The Power of Play: Using Gamification to Elevate Retail Apps

Mobile apps have become a critical customer engagement channel for retailers as they try to create and capture more value for, and from, their customers. It’s no surprise that industry research and earnings reports consistently reveal customers with a brand’s app are three to four times more valuable than customers without the app. And the majority of retailers (74%) agree that investing in mobile apps is key to driving profitability.

Globally, consumers are downloading more apps than ever before, yet retention of those new app customers is an ongoing issue. In fact, most consumers use an app only once or twice before deciding to delete it or not. While brands can keep more customers coming back to apps by improving features themselves — and optimizing onboarding and opt-ins — they must also focus on how today’s consumers prefer to interact with brands.

Rather than carving out a set time to go shopping, consumers’ interactions with brands are brief, focused and transactional — often referred to as “content snacking.” This behavior aligns extraordinarily well with the immediacy of excitement, challenge and rewards associated with games.

That’s why gamification as a technique is becoming more popular in marketing and customer loyalty programs. Gamification strategies can help brands drive increased app engagement to motivate app users to perform certain actions. Commerce apps in particular stand to gain from gamification strategies. You can link purchases to points and rewards, and motivate users to complete their profiles with special status levels that come with a visual badge and offerings like early access to sales or the like. 


Gamification can be used as a short-term strategy to drive engagement or for long-term efforts to build customer loyalty. Engagement strategies are generally a lower lift and can help drive a spike in interest or activity in a relatively short amount of time with minimal resources. Loyalty gamification strategies, on the other hand, can also be part of an ongoing core program to drive longer-term impact.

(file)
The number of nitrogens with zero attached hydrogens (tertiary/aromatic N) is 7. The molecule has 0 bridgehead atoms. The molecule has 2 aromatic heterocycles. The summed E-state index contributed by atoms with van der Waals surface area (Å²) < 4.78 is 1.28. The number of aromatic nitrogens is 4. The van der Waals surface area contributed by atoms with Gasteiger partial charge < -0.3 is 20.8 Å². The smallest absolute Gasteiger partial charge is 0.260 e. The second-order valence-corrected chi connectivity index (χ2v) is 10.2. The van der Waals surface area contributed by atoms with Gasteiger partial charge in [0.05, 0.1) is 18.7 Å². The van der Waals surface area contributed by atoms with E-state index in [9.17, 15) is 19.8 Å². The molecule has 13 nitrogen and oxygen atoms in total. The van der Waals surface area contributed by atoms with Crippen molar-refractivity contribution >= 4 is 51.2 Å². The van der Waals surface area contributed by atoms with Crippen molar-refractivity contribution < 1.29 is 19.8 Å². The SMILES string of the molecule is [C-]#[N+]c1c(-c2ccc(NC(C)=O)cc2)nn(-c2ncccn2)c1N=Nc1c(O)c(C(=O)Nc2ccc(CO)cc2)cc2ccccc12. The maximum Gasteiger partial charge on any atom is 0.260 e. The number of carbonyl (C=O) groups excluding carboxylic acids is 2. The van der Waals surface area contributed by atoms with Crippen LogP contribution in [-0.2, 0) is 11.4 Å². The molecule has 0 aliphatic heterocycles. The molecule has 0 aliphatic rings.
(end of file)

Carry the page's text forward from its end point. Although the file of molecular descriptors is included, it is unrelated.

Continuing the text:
Regardless of whether you are using gamification for engagement or loyalty programs, there are three different types of gamification tactics to consider: individual, reciprocal and relational.

Individual Gamification Tactics

Individual gamification tactics focus entirely on the app customer and their behavior. When implementing individual engagement tactics, it’s not always necessary to offer a reward or prize. Merely showcasing a customer’s progress can create a positive experience and instill a feeling of accomplishment. Interactive product recommendations and quizzes fall into this category, as they gamify the process of selecting products and setting preferences.

For example, Sainsbury’s and Nectar offer highlights from your grocery store shopping for the year. has an interactive quiz that helps you identify the best plant for your expertise and the lighting conditions of your space.

Image courtesy Airship

Reciprocal Gamification Tactics

Reciprocal gamification tactics offer a mutual exchange agreement between the customer and the app. They can be used to request an action — such as “make a wish list” — or to offer something like a “chance to win.” They’re typically short in duration and can be repeated often, but their effectiveness diminishes as the novelty wears off.